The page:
Sustaining cultural survivals via annual festivals

By Obike Ukoh

THROUGH the previous arrangement was modified, the 2023 Annual Igbere Cultural Festival, in Bende Local Government Area of Abia, still maintained its trappings. 

Unlike  before where the troupes converged on  Camp Neya, the country home residence of Senate Chief Whip, Sen. Orji Kalu, the 13 autonomous communities, staged their dances in their respective village squares.

The Jan. 2, 2023 edition was the first after the COVID-19 pandemic.

Just like before, the festival sponsored by Orji Uzor Kalu Foundation, also attracted foreign visitors, including the Speaker of Djibouti National Assembly, Muhammad Ali Humad, who accompanied Kalu and the judges who came from abroad to move round the communities.

The people of Agbo, the first port of call of the team, welcomed Kalu and his entourage with a dance procession called the `Ala Mmam Dance’ (Land of the dead). Agbo occupies very strategic position in Igbere culture history.

The people of Eziama community, staged their `Ogudu War Dance’ with the actors bearing a wooden sword and dane guns. Is a celebration of  their forefathers victorious battles.

 A well organised traditional wrestling followed later.

At Amaukwu community, the guests were welcomed with a dance procession called `Egwu Itu Ota,’ consisting mainly of women, wielding beautifully designed palm fronds, known traditionally as `Ota.’  They also performed the `Uma Nwa Dance,’ which is used to celebrate the birth of a new baby.

In all the communities visited, the people staged dances peculiar to them.

Many of the younger ones, that thronged the venues to watch the dances admitted that this was their first time of seeing many of the displays.

On why the festival was decentralised, Kalu said the event was deliberately shifted to the communities to allow more people to participate and have access to the festival, as previous editions were held at Camp Neya.

The former governor described culture which the carnival epitomised as the string that has bound the people together in unity.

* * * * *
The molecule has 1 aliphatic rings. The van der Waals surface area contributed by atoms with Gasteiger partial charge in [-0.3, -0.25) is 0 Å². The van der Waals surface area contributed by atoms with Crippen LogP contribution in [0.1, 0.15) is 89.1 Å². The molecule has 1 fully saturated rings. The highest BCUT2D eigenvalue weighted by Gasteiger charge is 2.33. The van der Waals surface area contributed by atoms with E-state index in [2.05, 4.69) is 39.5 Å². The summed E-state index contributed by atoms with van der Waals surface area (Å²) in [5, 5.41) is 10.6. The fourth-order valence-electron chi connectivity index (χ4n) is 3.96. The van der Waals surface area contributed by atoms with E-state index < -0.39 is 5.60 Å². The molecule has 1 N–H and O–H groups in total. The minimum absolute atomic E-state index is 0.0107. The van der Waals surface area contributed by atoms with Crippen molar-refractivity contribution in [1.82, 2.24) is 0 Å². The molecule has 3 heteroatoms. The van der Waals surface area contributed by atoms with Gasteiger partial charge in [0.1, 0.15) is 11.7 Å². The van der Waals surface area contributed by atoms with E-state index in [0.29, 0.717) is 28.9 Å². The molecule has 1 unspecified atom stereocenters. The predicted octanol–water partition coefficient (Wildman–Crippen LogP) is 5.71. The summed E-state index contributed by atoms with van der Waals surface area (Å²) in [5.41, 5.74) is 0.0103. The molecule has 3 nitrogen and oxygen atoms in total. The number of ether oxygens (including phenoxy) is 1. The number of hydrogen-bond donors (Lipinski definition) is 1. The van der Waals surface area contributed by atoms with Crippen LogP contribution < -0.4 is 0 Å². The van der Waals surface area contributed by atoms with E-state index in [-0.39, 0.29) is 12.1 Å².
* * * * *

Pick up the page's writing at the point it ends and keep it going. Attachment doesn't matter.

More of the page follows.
He assured that the festival would be sustained as a means of teaching the younger generation the value of unity and love.

“You can see the joy and excitement on the faces of the people, the young, the old, children and women. “When Camp Neya was the venue, only few people could attend, but now they are happy enjoying themselves and still dancing in their communities till now.

“You see, we didn’t speak in the 13 villages. It is not about politics, it’s about our people. It’s just to resonate our culture, the culture has to be brought back,” Kalu said.

He called on other Igbo communities to key into the carnivals which he said was the reason Igbere was peaceful.

He promised that the 2024 festival would be better organised because the presidents-general of the communities would be involved and enough time given for preparations.

On his impression, Humad said the festival is a unifying factor, adding that he would take the experience back to his country. He said culture has given Africa its true identity.

“As soon as I go back to my country, I will show them what I have seen in Nigeria. It’s an example of what Nigeria and indeed Africa should be, Africa should encourage cultural exhibitions. It is the culture that brings the value of Africans, judging  from what we have seen today,” he said.

Indeed, Humad views were expressed by Pierre Verge, an eminent historian years back. In his article, “African Cultural Survivals in the New World: The Examples of Brazil and Cuba.’’

It was published in Tarikh 20, Vol.5, No.4-The African Diaspora, he wrote inter alia:

“ When these people(Blacks)arrived, they were naked, stripped of everything, free neither in their body nor in their actions, forced to knuckle under to an alien way of life, practice a strange religion and to speak a foreign language. How did they manage to resist such pressures to embrace and adapt to the social structures of the new milieu into which they were plunged, and all these without losing their personality, their culture and their religion?